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Procurement Minister Anita Anand says the massive restoration of Parliament's Centre Block will cost between $4.5-billion and $5-billion and continue until at least 2030. She says renovating the traditional seat of the House of Commons and Senate will revive a worn-down symbol of Canadian democracy. The Canadian Press

The massive restoration project under way at Parliament’s Centre Block will cost up to $5-billion and continue at least until 2030, federal officials say.

Construction on the traditional seat of the House of Commons and Senate is expected to wrap before 2032, with a cost of between $4.5-billion and $5-billion, Public Services and Procurement Canada said Thursday in a release.

The iconic sandstone edifice that sits atop Parliament Hill has seen no major upgrades since its completion in 1927 and is “showing its age both inside and out,” said Procurement Minister Anita Anand.

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She highlighted the building’s symbolic significance as well as the practical urgency of repairs.

“It is a national icon that needs to be protected so that it can continue to serve our parliamentary democracy into the next century. But more than that, it is a building for all Canadians,” she said, stressing its role as a venue for major events, visits from international leaders “and even the occasional protest.”

The rehabilitation of Parliament Hill’s West Block

Lawmakers, who have been legislating out of West Block since 2019, won’t return to their usual neo-Gothic digs until testing on chambers and committee rooms is completed post-construction.

Centre Block, which includes the chiming Peace Tower, is now cloaked in scaffolding and bookended by a pair of cranes as work ramps up on what officials describe as “the largest and most complex heritage rehabilitation” in Canadian history.

Workers have already excavated some 40,000 truckloads of Canadian Shield to be recycled in construction building materials, Anand said. They’ve detected about nine million kilograms of asbestos, removing half of it from the building so far. They plan to extract about one-third of the nearly 400,000 stones that line the exterior, with the goal of repairing or in some cases replacing them.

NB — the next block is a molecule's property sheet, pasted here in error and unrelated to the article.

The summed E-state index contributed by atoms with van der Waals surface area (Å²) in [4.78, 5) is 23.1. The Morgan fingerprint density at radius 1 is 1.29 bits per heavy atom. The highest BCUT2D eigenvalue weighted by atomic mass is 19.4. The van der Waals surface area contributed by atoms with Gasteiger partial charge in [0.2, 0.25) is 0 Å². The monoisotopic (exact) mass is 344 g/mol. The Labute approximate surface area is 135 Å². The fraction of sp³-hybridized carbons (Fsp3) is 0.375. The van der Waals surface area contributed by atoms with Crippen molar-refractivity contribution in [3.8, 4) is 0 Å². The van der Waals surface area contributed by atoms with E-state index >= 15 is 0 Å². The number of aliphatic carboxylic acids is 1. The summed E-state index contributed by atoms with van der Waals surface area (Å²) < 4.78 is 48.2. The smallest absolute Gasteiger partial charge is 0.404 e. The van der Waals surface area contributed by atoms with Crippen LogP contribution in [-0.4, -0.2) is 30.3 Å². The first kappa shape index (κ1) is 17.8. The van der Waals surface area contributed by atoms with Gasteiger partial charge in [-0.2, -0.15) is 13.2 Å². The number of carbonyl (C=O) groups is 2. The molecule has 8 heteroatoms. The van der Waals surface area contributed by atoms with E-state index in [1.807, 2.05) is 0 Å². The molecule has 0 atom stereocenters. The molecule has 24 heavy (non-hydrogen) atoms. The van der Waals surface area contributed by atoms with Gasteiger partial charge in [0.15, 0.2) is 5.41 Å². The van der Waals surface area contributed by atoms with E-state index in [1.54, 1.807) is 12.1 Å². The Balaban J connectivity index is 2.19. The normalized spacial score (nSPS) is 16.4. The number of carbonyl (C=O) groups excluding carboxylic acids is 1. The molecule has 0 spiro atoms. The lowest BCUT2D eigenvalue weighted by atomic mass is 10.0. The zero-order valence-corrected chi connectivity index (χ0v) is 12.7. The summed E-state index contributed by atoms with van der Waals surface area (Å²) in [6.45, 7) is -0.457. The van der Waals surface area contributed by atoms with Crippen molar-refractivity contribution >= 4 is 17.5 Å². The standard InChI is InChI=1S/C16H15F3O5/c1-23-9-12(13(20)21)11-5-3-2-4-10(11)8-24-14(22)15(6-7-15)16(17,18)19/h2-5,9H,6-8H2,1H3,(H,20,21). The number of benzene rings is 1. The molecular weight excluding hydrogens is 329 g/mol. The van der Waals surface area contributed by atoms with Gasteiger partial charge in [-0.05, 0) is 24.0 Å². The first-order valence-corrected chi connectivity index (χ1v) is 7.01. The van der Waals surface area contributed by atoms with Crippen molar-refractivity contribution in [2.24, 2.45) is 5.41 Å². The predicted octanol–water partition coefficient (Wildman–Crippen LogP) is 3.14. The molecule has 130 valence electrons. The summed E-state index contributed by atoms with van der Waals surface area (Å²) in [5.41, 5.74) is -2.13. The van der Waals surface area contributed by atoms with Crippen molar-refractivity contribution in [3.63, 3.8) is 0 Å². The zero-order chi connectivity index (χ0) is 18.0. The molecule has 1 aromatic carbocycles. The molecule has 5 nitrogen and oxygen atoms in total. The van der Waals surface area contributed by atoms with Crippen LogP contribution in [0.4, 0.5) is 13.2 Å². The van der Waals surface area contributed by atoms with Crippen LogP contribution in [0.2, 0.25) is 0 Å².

“Much of the building has now been taken down to the studs,” Rob Wright, an assistant deputy minister in the Procurement Department, told reporters at a technical briefing.

He described “kilometres of rusted-out heating pipes” and structural steel corroded by water infiltration, which also damaged the stone – already battered due to Ottawa’s “extreme freeze-thaw cycle.”

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The project includes a new welcome centre that will house a permanent display of the Charter of Rights and Freedoms, which is currently languishing in storage, Anand said.

Meanwhile, upgrades to windows, roofs, mechanical and electrical systems and information technology make up part of the effort to modernize Centre Block to 21st-century standards of energy efficiency and accessibility.

New heating and cooling technology as well as enclosed courtyards will transform one of the government’s “worst greenhouse gas-emitting buildings to a carbon-neutral facility,” Wright said.

The overhaul also aims to beef up Parliament’s broadcasting and video-conferencing capabilities, whose importance has been underscored during the COVID-19 pandemic.

Wright said that “the challenge of forecasting escalation [of costs] in the current pandemic context” forms part of the reason for the restoration’s broad project estimate of $4.5-billion to $5-billion – the welcome centre included – as supply chain disruption pushes up prices.

“We have elevated rates right now. We anticipate that they will go down,” he said.

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The decade-long makeover will create 70,000 jobs across the country, including the 1,500-plus construction workers expected on-site daily in the coming years, the department said.

Asked whether officials would consider restoring the crumbling 24 Sussex Drive – traditional home to the sitting prime minister, but uninhabited since 2015 due to its state of disrepair – Anand said renovation decisions around any of the capital’s six official residences rest with a Crown corporation that is run by an arm’s-length board.

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